NEW YORK — CBS said Monday that its first-quarter profit fell 57% from a year ago on a 2% dip in revenue, reflecting the recent expenses of expanding its publishing business.
Meanwhile, new legal challenges were raised against CBS by Fairness in Media, a group that has said it wants to gain control of the company to end what it calls a liberal bias in the network's news reporting.
CBS reported that its profit in the first three months of the year fell to $16.7 million from $38.9 million in the same period a year ago. Revenue slipped to $1.12 billion from $1.15 billion.
A poor performance by the publishing division reflected charges associated with the $400-million acquisition of Ziff-Davis Publishing, which was completed Feb. 4, CBS Chairman Thomas H. Wyman said. Publishing profits fell 30%, while revenue rose 22%.
CBS said last month that the impact of the Ziff-Davis acquisition would be to reduce earnings for all of 1985 by less than $1 a share.
"While our first-quarter results are lower than those of a year ago, they are slightly better than our budget and fit with our expectations of a strong performance in 1985," Wyman said.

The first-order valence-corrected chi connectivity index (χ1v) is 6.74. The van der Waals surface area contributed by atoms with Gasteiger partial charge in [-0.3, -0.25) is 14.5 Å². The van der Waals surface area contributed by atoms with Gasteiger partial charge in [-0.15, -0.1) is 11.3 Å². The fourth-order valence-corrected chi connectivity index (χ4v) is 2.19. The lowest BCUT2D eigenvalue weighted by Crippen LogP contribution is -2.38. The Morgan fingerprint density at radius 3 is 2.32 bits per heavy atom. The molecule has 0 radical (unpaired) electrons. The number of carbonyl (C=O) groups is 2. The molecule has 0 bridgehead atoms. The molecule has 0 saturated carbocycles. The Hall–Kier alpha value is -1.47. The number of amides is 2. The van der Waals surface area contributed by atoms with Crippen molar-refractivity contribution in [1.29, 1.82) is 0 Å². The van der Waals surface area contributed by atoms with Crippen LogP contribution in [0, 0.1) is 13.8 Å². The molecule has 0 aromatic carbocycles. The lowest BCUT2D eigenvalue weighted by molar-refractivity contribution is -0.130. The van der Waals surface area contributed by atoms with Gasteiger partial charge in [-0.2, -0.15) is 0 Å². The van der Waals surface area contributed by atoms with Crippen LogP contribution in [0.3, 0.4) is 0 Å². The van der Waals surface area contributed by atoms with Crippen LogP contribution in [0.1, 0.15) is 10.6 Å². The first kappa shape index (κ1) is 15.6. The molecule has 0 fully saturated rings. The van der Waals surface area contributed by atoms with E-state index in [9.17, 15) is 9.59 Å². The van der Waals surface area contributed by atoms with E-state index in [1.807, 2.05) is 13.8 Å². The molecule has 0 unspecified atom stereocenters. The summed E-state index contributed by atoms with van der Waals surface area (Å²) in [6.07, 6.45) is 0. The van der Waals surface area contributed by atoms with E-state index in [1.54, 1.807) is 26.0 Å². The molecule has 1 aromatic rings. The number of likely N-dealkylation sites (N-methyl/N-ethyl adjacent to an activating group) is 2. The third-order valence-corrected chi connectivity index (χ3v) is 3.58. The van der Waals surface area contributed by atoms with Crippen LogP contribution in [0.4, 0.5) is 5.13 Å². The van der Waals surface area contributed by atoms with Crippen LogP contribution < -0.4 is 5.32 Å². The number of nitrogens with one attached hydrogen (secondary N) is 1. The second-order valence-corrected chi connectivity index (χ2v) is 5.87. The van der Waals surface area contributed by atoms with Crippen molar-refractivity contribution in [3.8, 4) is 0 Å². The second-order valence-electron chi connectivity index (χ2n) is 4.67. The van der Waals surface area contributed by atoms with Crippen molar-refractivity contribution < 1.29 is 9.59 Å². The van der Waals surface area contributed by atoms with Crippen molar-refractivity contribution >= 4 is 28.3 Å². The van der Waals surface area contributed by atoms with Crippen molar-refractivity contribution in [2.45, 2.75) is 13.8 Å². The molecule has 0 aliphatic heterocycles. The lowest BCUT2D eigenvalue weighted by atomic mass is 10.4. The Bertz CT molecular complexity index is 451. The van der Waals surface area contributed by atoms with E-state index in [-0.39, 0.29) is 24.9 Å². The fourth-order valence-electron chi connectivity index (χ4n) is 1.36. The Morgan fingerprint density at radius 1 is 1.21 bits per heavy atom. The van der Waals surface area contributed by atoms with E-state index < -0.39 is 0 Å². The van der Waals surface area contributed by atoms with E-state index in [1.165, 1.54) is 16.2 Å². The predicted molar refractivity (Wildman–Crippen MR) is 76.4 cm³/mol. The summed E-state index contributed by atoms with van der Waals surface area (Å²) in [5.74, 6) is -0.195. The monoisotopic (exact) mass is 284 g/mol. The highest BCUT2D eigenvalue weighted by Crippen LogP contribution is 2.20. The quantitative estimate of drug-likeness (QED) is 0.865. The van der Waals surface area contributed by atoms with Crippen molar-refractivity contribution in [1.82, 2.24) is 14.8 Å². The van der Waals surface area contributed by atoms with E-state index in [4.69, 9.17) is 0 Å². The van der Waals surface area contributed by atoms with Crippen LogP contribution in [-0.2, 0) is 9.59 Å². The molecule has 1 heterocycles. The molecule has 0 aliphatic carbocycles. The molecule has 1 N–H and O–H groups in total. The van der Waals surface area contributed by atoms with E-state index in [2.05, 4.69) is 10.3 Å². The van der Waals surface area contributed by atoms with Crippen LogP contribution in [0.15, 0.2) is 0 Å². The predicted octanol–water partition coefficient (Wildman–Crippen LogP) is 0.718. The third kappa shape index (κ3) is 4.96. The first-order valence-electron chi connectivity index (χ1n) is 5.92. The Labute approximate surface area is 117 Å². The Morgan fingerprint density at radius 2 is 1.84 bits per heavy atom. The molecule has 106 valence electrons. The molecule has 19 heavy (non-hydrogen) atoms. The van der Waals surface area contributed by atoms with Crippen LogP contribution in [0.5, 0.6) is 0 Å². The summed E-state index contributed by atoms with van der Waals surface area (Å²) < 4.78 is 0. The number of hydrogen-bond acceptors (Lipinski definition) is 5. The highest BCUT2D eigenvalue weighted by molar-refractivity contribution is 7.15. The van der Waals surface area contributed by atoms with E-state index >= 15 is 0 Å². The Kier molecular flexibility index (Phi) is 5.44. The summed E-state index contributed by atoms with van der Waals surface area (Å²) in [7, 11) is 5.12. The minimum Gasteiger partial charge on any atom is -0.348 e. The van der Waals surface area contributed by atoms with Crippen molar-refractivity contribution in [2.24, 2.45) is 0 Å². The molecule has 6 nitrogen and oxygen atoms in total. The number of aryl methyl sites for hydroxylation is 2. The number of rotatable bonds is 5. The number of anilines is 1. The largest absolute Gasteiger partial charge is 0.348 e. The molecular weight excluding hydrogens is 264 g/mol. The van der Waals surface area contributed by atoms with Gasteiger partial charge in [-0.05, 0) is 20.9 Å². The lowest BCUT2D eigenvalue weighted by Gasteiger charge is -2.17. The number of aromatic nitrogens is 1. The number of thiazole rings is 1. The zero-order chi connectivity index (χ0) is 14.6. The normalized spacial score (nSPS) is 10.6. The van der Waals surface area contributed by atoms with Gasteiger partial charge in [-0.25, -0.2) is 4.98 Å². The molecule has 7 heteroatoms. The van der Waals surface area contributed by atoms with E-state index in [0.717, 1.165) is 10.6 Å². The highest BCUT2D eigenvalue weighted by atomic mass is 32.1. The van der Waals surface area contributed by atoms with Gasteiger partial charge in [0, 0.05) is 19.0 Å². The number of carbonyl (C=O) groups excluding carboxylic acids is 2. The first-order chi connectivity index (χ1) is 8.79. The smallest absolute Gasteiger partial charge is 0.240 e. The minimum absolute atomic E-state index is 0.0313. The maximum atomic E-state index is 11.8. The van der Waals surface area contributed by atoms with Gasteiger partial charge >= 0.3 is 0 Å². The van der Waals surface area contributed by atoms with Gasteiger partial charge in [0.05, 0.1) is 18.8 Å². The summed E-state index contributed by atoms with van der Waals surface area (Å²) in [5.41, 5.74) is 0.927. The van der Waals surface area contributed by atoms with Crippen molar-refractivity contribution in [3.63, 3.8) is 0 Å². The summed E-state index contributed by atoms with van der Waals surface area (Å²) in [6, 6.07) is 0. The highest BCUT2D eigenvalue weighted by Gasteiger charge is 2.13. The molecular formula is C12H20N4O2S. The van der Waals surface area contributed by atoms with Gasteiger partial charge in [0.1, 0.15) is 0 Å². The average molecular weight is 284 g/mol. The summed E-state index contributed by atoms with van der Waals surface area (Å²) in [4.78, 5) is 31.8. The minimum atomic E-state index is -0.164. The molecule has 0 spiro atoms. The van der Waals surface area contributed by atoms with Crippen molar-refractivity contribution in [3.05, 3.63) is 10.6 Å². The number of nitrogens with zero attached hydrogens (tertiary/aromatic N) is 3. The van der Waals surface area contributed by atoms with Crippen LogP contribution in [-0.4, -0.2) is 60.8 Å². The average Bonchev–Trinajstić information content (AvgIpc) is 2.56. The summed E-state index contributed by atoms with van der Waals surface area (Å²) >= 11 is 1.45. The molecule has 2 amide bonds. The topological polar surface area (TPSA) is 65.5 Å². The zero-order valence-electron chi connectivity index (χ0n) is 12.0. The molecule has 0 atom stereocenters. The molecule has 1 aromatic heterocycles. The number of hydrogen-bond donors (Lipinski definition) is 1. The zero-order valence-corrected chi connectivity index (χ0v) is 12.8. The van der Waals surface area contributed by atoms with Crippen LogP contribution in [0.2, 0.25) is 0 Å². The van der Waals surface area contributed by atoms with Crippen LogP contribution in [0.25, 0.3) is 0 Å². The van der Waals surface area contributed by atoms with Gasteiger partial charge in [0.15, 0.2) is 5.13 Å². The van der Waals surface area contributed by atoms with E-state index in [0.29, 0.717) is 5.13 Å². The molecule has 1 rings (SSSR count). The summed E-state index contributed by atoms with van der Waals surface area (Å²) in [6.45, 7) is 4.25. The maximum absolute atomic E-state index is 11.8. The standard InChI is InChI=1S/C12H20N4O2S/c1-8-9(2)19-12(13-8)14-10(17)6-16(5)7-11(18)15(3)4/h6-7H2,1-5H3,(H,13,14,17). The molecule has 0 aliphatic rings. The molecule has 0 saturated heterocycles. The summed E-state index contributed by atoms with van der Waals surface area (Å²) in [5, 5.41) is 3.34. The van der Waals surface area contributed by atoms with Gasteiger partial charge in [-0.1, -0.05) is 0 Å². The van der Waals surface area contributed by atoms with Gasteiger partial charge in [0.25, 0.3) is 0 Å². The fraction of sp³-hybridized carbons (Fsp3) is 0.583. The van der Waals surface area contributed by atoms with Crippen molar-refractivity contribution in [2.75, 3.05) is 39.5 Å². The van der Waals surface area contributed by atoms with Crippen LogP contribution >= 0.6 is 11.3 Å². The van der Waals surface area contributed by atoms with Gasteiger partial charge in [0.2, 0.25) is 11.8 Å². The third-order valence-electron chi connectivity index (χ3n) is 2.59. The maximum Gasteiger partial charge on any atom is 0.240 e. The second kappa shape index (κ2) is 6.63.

The broadcasting division performed solidly, he said, with profit up 9% on a 3% gain in revenue.
A decline in the records division was attributed to the absence this year of the blockbuster sales experienced in the first quarter of 1984 from the release of Michael Jackson's "Thriller" album, Wyman said.
Profits in that group fell 56% as revenue dropped 17%.
Elsewhere, Fairness in Media said it obtained a federal judge's order temporarily preventing CBS from implementing a change in its bylaws that would make calling a special shareholders meeting more difficult.
The directors of CBS removed a clause that enabled shareholders owning 10% of CBS stock to call a special shareholders meeting.
With the change, a special meeting only could be called by the chairman of the board jointly with the chairman of the board's executive committee, by vote of a majority of the directors or at the request of two directors.
Fairness in Media said a federal judge in New York told CBS that it could not implement the bylaws change until after April 17, when the annual shareholders meeting is scheduled to take place in Chicago.
But George Vradenburg, CBS vice president and general counsel, said the bylaws change is already in effect and did not require shareholder approval.